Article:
Report from Chris Smith
Suspicions of a big cat prowling Kiltarlity have escalated, following the death of three more sheep and several more sightings of a large panther-like creature.
In late May, Boblainy farmer Davie MacLean lost a ewe and two lambs overnight on grazing rented from Ivan Campbell at Hughton. They were good strong lambs and they were just massacred," he said.
The lambs" heads and skins were left on the ground. Their ribs, innards and carcasses had been eaten clean through to the backbones. the legs snappedoff at the joints, and the ewes ribs and been gnawed bare.
The style of killing was similar to that suffered by sheep belonging to keeper Neil Lyon at nearby Eskadale. and reported in the last issue of KN. It does not correspond with the way a fox, wild cat or dog would treat a carcass.
This is not a classic dog kill at all, said former Police Wildlife Liaison Officer John Cathcart from Inverness, who has made a study of big cat sightings in the Highlands. Dogs generally kill in a pack, and there are almost always bits of wool all over the field and other injured animals running about.
On the night in question, a neighbour heard the sound of a beast caterwauling from the field where the sheep died. John Cathcart confirms that pumas make a sound like a woman shrieking in fear.
An SSPCA inspector Alastair MacLeod who attributed the deaths to a dog when he saw Police photographs of the carcasses admitted: I honestly don't know. When you put it like that. it sounds strange. I'm not experienced enough to say one say or another. Northern Constabulary, however remain sceptical that a big cat caused the deaths. They say they, have identified a large dog in the locality which may be responsible and have the matter in hand. Said Cannich policeman Angus MacInnes
On finding the carcasses, Davie MacLean removed his remaining sheep back to Boblainy and is considering whether he can risk returning them to Hughton.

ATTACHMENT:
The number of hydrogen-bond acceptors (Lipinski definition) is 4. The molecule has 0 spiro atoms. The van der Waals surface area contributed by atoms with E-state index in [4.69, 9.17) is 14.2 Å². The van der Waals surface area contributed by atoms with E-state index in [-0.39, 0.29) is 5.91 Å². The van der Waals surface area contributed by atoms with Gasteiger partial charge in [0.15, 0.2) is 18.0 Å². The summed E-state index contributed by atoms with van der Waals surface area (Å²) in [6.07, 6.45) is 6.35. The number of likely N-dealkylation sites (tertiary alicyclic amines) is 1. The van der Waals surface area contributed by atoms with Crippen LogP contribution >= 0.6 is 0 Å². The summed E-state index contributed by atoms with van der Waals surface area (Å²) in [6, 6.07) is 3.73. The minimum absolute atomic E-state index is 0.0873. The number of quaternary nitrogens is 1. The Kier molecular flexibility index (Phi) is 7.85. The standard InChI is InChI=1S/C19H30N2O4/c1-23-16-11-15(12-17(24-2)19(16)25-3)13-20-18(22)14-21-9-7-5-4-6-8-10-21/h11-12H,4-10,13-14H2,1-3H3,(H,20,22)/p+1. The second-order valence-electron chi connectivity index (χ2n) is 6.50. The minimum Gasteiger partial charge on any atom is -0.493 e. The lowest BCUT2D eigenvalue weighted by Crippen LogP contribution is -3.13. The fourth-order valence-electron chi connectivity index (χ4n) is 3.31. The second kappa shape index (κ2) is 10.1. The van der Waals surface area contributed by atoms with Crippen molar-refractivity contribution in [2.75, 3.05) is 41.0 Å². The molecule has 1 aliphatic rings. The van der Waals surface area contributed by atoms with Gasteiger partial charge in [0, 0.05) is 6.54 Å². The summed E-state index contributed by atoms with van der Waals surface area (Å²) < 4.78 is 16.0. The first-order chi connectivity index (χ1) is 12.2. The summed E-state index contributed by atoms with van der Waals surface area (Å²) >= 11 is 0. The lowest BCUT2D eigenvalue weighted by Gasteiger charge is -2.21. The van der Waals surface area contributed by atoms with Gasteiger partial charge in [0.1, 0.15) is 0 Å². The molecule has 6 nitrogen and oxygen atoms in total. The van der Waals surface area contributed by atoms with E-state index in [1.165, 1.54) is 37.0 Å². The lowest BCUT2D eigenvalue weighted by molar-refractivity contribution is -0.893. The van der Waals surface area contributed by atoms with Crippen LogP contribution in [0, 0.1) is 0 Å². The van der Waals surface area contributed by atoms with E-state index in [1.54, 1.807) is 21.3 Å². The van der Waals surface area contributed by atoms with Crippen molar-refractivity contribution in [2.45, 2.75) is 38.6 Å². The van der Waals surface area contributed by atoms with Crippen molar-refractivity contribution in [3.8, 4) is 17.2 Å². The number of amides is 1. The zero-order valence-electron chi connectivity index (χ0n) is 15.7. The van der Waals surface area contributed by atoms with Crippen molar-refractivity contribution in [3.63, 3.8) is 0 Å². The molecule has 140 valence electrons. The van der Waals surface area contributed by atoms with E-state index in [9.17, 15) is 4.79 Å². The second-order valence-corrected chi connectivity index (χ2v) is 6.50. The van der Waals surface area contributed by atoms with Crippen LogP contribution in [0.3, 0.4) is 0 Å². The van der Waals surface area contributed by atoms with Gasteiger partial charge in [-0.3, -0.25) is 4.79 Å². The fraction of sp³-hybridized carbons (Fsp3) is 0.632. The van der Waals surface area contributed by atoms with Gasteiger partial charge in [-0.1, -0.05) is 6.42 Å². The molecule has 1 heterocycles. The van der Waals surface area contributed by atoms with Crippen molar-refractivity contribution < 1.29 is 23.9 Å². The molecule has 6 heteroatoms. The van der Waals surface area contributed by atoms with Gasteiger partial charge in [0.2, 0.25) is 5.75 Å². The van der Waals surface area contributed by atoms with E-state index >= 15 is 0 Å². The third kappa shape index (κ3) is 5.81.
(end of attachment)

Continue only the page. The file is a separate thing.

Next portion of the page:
Cruives fish farm worker Caroline Hutchinson of Loaneckheim has seen a big cat twice recently, both times on the banks of the River Beauly. She described it as a large black panther. On the first occasion she watched it across the river : and on the second it crossed in front of her car near Groam Cottage and vanished into the undergrowth. As she got out of the car to follow it, she could smell its distinctive scent.
And Sam Ferguson from Belladrum saw a similar beast in February. His headlights caught the yellow eyes first. and then lit up a large black cat that seemed to take up the whole width of the single-track road by, the new houses in Belladrum.
The beast made off into the woods. I went back to Dad in a terrible state and woke him up, said Sam. Next day, they found the paw marks in the soft ground which were six inches in width.
Most of the sightings around the Kiltarlity area appear to have been of a large black cat which would suggest a panther. Pumas are brown and have low, muscular heavy bodies.
Back in May. a puma was seen in daylight only a few feet away, in the Ardersier area and the next day, a ewe was as found mutilated.
In April, it was reported that two years ago a local resident hit a large beast on the A833 Kiltarlity to Drumnadrochit road. Alan Sime. a vet then with Scottish Agricultural College, sent hairs from the bumper for analysis in Edinburgh. The tests found that they belonged to no known British mammalian species.
John Cathcart has determined to track down the hair sample and if necessary fund further research himself into their origins. Experts say that as many as 100 big cats may be roaming Britain.
Kiltarlity News, July 2000
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